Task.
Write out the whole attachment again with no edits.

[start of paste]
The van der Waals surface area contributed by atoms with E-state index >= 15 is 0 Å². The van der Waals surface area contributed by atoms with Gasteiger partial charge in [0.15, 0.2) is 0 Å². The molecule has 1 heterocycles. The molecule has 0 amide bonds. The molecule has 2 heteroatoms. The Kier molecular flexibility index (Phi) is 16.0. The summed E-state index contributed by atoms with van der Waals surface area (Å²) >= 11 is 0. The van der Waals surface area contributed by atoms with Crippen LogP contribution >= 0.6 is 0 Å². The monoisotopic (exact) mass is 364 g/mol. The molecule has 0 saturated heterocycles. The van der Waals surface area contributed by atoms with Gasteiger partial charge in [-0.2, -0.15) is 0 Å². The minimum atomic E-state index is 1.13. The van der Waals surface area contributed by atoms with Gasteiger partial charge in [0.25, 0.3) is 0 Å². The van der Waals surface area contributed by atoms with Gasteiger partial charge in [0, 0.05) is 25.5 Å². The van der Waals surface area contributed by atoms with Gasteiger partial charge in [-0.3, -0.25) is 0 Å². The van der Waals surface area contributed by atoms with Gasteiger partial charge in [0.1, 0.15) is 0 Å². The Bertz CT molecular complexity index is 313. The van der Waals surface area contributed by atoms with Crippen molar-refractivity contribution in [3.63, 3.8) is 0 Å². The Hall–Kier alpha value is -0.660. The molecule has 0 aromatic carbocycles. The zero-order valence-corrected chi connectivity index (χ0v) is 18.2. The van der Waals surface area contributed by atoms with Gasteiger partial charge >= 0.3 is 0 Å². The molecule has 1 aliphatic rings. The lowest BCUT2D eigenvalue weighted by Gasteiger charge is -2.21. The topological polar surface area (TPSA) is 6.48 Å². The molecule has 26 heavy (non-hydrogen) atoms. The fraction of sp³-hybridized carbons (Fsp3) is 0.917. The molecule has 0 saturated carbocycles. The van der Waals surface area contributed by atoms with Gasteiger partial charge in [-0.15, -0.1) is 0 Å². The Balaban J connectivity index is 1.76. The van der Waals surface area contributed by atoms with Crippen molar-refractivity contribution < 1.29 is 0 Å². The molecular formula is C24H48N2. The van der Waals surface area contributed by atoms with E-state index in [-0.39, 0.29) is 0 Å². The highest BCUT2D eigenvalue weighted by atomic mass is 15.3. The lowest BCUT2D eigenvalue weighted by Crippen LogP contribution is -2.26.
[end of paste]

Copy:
The van der Waals surface area contributed by atoms with E-state index >= 15 is 0 Å². The van der Waals surface area contributed by atoms with Gasteiger partial charge in [0.15, 0.2) is 0 Å². The molecule has 1 heterocycles. The molecule has 0 amide bonds. The molecule has 2 heteroatoms. The Kier molecular flexibility index (Phi) is 16.0. The summed E-state index contributed by atoms with van der Waals surface area (Å²) >= 11 is 0. The van der Waals surface area contributed by atoms with Crippen LogP contribution >= 0.6 is 0 Å². The monoisotopic (exact) mass is 364 g/mol. The molecule has 0 saturated heterocycles. The van der Waals surface area contributed by atoms with Gasteiger partial charge in [-0.2, -0.15) is 0 Å². The minimum atomic E-state index is 1.13. The van der Waals surface area contributed by atoms with Gasteiger partial charge in [0.25, 0.3) is 0 Å². The van der Waals surface area contributed by atoms with Gasteiger partial charge in [0, 0.05) is 25.5 Å². The van der Waals surface area contributed by atoms with Gasteiger partial charge in [-0.3, -0.25) is 0 Å². The van der Waals surface area contributed by atoms with Gasteiger partial charge in [0.1, 0.15) is 0 Å². The Bertz CT molecular complexity index is 313. The van der Waals surface area contributed by atoms with Crippen molar-refractivity contribution in [3.63, 3.8) is 0 Å². The Hall–Kier alpha value is -0.660. The molecule has 0 aromatic carbocycles. The zero-order valence-corrected chi connectivity index (χ0v) is 18.2. The van der Waals surface area contributed by atoms with Gasteiger partial charge >= 0.3 is 0 Å². The molecule has 1 aliphatic rings. The lowest BCUT2D eigenvalue weighted by Gasteiger charge is -2.21. The topological polar surface area (TPSA) is 6.48 Å². The molecule has 26 heavy (non-hydrogen) atoms. The fraction of sp³-hybridized carbons (Fsp3) is 0.917. The molecule has 0 saturated carbocycles. The van der Waals surface area contributed by atoms with Gasteiger partial charge in [-0.15, -0.1) is 0 Å². The Balaban J connectivity index is 1.76. The van der Waals surface area contributed by atoms with Crippen molar-refractivity contribution < 1.29 is 0 Å². The molecular formula is C24H48N2. The van der Waals surface area contributed by atoms with E-state index in [-0.39, 0.29) is 0 Å². The highest BCUT2D eigenvalue weighted by atomic mass is 15.3. The lowest BCUT2D eigenvalue weighted by Crippen LogP contribution is -2.26.